More people go to church on Easter than any other day of the year, and churches around the world are already preparing for more visitors—whether online or in person. There are plenty of ways to ensure your Easter service is great, but what about the sermon itself? With all the time and energy you’re investing in the service—extra parking, extra seating, extra childcare, seamless live streaming—what can you do to be sure your Easter sermon is as strong as possible?
Here are 25 Easter sermon ideas to help kickstart your planning for this year’s Easter message.
25 Easter sermon ideas
(If you don’t have Logos, no worries! We list all the sermon ideas below.)
Here’s how we did it. First, we opened Logos and searched for “resurrection” in the Sermon Starter Guide and selected Jesus’ resurrection and ascension:
Along with some great ideas for illustrations, quotes, outlines, and even hymns, Logos provides a list of key passages that describe the resurrection:
If you’ve been preaching for many years, you’ve probably taught from the resurrection passages in the Gospels multiple times each. From the above passages we found in Logos, here are some alternative resurrection passages to consider for Easter Sunday. Each one could be your starting point for a sermon:
- Why the resurrection was important to David and Israel—and is important to us (Psalm 16:8–11, Acts 2:29–31)
- Jesus, Jonah, and you (Matt 12:40)
- Who witnessed the resurrected Savior? (1 Cor 15:3–8)
- Jesus: alive forevermore! (Rev 1:17–18)
Logos also pulled in links to entries in the Topic Guide for “Easter” and the “resurrection of Christ.” These entries connect you to more passages and resources that address these topics, leading to more sermon ideas:
- What is Easter, anyway? (Did you know that depending on the translation you use, the word “Easter” never appears in the Bible? Consider preaching a sermon on the origin of the word “Easter” and its connection to Passover.)
- What the resurrection meant to Matthew
- What the resurrection meant to Mark
- What the resurrection meant to Luke
- What the resurrection meant to John
- What the resurrection meant to Paul
- What the resurrection meant to Peter
Thanks to the Sermon Starter Guide, we found a long list of pericopes (Bible excerpts) that relate to the resurrection. This can give you a good idea for Scripture to read during worship. And, of course, there are plenty of sermon ideas here too:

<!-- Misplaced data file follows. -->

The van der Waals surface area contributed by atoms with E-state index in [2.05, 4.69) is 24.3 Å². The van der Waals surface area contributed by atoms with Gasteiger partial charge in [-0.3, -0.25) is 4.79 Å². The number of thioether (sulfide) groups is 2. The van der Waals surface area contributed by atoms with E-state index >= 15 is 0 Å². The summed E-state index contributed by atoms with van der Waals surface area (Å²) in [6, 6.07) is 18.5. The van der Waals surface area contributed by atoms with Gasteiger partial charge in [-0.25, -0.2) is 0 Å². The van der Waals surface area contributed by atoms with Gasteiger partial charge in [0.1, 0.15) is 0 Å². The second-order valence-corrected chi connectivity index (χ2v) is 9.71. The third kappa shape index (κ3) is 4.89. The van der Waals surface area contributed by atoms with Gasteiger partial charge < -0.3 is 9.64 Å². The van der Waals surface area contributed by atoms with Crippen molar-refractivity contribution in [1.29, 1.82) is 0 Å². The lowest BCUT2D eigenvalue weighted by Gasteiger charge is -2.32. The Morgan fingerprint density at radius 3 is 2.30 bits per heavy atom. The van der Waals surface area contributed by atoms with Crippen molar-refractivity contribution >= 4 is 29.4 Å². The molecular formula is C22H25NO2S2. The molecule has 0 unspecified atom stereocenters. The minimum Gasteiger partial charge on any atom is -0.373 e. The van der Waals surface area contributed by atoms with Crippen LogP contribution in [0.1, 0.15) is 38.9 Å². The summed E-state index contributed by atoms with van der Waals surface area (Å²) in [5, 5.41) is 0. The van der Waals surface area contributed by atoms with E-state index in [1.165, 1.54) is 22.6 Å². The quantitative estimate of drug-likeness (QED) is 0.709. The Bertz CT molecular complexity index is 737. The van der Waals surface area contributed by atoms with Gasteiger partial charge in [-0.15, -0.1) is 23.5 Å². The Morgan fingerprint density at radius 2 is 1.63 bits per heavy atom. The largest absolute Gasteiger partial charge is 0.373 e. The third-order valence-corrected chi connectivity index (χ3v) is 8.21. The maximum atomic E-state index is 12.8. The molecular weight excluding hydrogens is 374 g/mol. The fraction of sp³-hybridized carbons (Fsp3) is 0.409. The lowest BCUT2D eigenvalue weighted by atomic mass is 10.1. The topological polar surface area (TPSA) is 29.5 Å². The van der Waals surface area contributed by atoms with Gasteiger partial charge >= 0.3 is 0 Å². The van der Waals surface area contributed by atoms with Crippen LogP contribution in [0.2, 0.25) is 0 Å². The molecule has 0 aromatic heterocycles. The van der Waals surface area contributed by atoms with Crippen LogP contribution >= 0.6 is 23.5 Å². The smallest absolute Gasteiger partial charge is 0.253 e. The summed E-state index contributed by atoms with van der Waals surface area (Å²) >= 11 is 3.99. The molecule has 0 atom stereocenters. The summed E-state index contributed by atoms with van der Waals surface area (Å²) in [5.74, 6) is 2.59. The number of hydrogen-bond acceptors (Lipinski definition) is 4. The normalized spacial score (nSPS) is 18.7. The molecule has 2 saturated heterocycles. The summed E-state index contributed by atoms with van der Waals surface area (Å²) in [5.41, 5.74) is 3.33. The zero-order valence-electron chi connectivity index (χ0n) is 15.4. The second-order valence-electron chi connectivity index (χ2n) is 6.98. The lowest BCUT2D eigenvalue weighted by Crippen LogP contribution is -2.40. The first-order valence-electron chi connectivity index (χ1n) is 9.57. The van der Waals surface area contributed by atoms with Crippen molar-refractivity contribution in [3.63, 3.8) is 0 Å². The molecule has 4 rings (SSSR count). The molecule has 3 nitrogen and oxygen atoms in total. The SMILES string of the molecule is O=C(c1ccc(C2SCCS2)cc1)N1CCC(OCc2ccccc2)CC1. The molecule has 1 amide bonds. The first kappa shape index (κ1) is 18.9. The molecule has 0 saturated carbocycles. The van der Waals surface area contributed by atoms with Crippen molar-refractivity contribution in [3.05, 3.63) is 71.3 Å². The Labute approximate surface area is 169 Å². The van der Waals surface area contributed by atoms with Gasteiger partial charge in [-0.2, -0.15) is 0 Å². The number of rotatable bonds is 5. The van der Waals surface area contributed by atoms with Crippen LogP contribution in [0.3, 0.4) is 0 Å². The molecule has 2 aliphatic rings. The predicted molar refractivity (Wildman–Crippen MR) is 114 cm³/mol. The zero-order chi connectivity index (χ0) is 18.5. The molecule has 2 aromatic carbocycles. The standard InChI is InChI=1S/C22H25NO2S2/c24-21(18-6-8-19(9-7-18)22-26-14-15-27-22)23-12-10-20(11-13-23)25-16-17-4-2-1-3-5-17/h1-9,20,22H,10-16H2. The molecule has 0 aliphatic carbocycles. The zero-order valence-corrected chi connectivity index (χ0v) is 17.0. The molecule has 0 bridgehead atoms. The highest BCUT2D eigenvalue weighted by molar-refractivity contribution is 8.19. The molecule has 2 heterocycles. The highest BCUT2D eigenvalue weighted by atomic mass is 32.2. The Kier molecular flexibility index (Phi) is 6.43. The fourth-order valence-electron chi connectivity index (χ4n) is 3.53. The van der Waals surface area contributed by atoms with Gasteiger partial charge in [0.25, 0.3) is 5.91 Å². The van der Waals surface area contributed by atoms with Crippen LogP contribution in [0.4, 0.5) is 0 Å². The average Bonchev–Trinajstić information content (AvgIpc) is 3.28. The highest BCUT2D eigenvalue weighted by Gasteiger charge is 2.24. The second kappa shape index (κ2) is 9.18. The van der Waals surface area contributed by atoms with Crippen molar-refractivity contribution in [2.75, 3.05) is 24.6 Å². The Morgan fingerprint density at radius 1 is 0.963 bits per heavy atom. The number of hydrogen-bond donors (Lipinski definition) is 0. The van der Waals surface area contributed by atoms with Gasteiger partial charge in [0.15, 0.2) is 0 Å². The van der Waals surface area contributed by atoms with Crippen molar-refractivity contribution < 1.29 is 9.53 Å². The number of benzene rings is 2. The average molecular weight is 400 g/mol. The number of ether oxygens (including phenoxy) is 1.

- Jesus is risen—now what? (Matt 28)
- Do you recognize him? (Luke 24:13–35)
- Are you a doubting Thomas? (John 20:19–29)
- Jesus still provides (John 21:1–14)
The Sermon Starter also gives you entire thematic outlines to work from, so you can lean on Logos to help frame your Easter message. Here are five:
- Who foretold Jesus’ resurrection?
- How sure can we be of Jesus’ resurrection?
- Why was Jesus’ resurrection necessary?
- What happened when Jesus rose from the grave?
- How do we benefit from the resurrection of Jesus?
One thematic outline in the Sermon Starter Guide included a wealth of additional sermon ideas—each could be an entire sermon in and of itself!
- The resurrection of Jesus foretold: Preach on passages that prophesied the resurrection of Jesus.
- The resurrection preached by the apostles: Preach on passages demonstrating the centrality of the resurrection in the ministry and preaching of the Apostles.
- The certainty of the resurrection: Preach on the historical reliability of the resurrection, and why the Apostles made it so prominent in their preaching.
- The necessity of the resurrection: Preach on the reasons the truth of Christianity is dependent upon the reality of the resurrection.
- The results of Jesus Christ’s resurrection: What are the practical implications of Jesus resurrection from the dead? Use the verses cited above to build a case for those practical ramifications.
The Logos Sermon Starter Guide can help you prepare sermons all year long and makes researching easy. It searches your Logos library and gathers useful information as you prepare to preach or teach on a topic or biblical passage. By gathering everything your library has to offer into one location, the Sermon Starter Guide helps take your study from interpretation to application.
See how it works: